- Quinnipiac women’s basketball takes on South Carolina in Sweet 16
- Column: Another game, another hero
- Quinnipiac women’s basketball advances to Sweet 16
- Harvard ends Quinnipiac men’s ice hockey season in Lake Placid
- Chronicle Sports Staff makes March Madness picks
- Multicultural Suite to open in Student Center
- Assistant director of OFSL to resign on March 10
- GSA hosts peaceful protest for transgender rights
- Sherman Ave building to be new QU theater
Matty’s Musings: Practical life lessons learned from ‘Full House’
Winter break is a wonderful time to relax after a long semester of work, tests and projects. Oh, and it is a great opportunity to run away from any kind of drama or oddities that may have occurred right before leaving.
During my break I was confronted with a number of options to best occupy my time. Mainly, I thought I could catch up on sleep and then work on applications for summer internships, while updating the resumé and writing a new cover letter. I was ready to go. However, I was sadly mistaken when procrastination won out once again. I decided to catch up on all of the television I missed over the past few months instead. But rather than watch the current crop of television shows, I found former ABC sitcom and current ABC Family staple “Full House” calling out to me.
Now, I am no stranger to “Full House.” Oh, no. That is one of the few shows I recall watching as a child. In fact, I remember one instance where I wanted to watch a new episode and was blocked because I had to go to my older sister’s orchestra concert. I was 5 years old and I am still pissed.
All it takes is one viewing of the insanely familiar and comfortable intro to get hooked into the cheesy atrocity of a “comedy.” One of the more memorable aspects of the show included one or several characters undergoing some sort of life lesson in any given episode. This metaphorical hug to the audience usually led to a heartwarming discussion featuring the very special music playing in the background. You can practically see the Velveeta curdling from the screen during those scenes. Yet I am proud to admit that I learned numerous practical life lessons from these episodes.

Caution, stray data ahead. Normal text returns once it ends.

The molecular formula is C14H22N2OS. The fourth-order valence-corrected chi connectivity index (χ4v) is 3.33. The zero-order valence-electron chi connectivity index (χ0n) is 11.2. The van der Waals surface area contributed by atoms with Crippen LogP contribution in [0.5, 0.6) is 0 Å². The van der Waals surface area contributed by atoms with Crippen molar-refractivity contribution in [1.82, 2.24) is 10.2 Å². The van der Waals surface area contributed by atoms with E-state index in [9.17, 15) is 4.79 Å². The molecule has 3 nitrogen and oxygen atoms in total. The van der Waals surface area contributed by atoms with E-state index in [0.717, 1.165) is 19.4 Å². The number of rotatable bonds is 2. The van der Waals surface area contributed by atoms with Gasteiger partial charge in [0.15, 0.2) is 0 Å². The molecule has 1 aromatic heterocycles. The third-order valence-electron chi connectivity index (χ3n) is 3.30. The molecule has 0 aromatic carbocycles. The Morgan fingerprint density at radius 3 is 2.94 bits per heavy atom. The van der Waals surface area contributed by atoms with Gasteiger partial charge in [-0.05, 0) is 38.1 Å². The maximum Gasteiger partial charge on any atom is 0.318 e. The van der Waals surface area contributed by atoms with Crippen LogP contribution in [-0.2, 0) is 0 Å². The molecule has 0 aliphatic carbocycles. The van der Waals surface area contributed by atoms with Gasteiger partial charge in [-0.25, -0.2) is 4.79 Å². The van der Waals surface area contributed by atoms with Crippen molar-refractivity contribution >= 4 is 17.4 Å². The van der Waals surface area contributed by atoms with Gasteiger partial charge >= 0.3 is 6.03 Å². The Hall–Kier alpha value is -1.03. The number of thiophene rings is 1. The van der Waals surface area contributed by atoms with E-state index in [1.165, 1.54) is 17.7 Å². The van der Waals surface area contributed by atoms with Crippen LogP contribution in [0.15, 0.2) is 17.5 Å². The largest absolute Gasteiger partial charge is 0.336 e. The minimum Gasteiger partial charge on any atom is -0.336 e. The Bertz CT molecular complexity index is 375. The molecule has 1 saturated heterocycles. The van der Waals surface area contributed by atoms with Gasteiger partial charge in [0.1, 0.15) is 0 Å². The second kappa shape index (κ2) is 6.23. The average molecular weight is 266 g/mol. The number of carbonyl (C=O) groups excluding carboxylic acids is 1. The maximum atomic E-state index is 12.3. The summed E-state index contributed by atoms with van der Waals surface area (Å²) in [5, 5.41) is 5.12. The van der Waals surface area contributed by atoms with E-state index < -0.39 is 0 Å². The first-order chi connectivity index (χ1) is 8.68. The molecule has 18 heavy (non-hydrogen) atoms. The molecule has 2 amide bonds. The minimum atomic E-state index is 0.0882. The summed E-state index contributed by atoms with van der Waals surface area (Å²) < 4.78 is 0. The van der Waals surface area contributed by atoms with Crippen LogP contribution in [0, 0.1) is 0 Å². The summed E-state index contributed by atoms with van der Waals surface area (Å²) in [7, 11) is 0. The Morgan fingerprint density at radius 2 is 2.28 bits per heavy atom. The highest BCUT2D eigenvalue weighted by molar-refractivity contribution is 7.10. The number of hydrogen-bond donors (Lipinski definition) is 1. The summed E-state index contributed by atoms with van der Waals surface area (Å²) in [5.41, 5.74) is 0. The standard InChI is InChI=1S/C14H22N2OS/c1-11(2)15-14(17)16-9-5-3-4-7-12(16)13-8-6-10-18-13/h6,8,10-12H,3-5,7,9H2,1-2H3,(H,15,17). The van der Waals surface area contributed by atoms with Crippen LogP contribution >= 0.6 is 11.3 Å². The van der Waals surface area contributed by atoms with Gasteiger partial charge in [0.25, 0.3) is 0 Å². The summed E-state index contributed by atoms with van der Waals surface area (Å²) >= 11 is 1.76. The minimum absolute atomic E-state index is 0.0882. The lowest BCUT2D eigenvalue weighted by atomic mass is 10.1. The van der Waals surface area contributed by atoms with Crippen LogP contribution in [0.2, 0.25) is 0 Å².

Crash diets lead to unhealthy eating habits and a negative body image.
In the Season 4 episode, “Shape Up,” Kimmy Gibbler decides to host a pool party, which leads D.J. Tanner to feel self-conscious about her body. I learned here that no person is worth putting yourself through the rigor of a harsh diet just for society’s approval (I have yet to collapse at the gym, thank you very much). This very special storyline certainly rivals Jessie Spano’s caffeine pill addiction on “Saved by the Bell” and Sylvia being raped by a clown on “Little House on the Prairie” as some of the most gripping television ever produced.
Drinking beer during the middle school dance is totally not cool.
Uncle Jesse catches D.J. with a beer at her middle school dance in Season 3’s “Just Say No Way.” Jesse ultimately jumped to conclusions and assumed D.J. was drinking when she was not. This episode gave me a false impression of what it would be like to be in middle school. There was no live band at the Friday night dances. There was no beer stowed away in lockers (that I know of). There was no cute, awkward dancing during the fast songs unless you want to count grinding, which was certainly not cute for this 11-year-old.
Writing secret love notes has its consequences.
In a special three-episode arc during the fourth season where Danny dates his dry cleaner, Cindy, the audience is given the ultimate pleasure of becoming acquainted with her delinquent son Rusty. One of Rusty’s great machinations came to play in “Secret Admirer” where he wrote an unsigned love note intended for D.J. from Ricky the paper boy. This note was passed throughout the household between different pairs. Hijinks ensued, of course. While never having to deal with secret love notes in real-life (unfortunately), I think we can all agree that Ricky the paper boy was not worth all the trouble. Sorry, D.J.
Having been anointed Princess for the day does not give you permission to be a royal pain.
To celebrate Uncle Jesse’s gig at Walt Disney World, the Tanner clan heads to Florida in the Season 6 finale, “The House Meets the House.” Said episode features spoiled and bratty Michelle in all her glory when she becomes princess for the day. Now I have been to Disney World several times and never had the luxury of becoming rince for a day, but if I did, I know my place as the youngest in the family. I did find myself lost similar to Michelle though, it was not nearly as dramatic or fun.
Never bathe your goldfish.
In Season 4’s “A Fish Called Martin,” Michelle wins a goldfish at a carnival. Michelle foolishly gives her goldfish, Martin, a bubble bath, which effectively kills him. I have never had a pet, not even a fish, but it is refreshing to learn that a simple bubble bath would actually kill one. Once again, Michelle gets away with something (and in this instance, murder) because she is cute and adorable. I also learned from “Full House” that a frown and fake crying can go a long way.
I would like to thank “Full House” for providing a false sense of reality. Where is the forced hug after my sister and I quell an argument? Why is there no random, goofy and unsuccessful comedian living in my house to tell poor jokes to break the tension? Lastly, there is not enough Aqua Net in the world to get your hair to look like D.J. Tanner’s. Trust me. I’ve tried.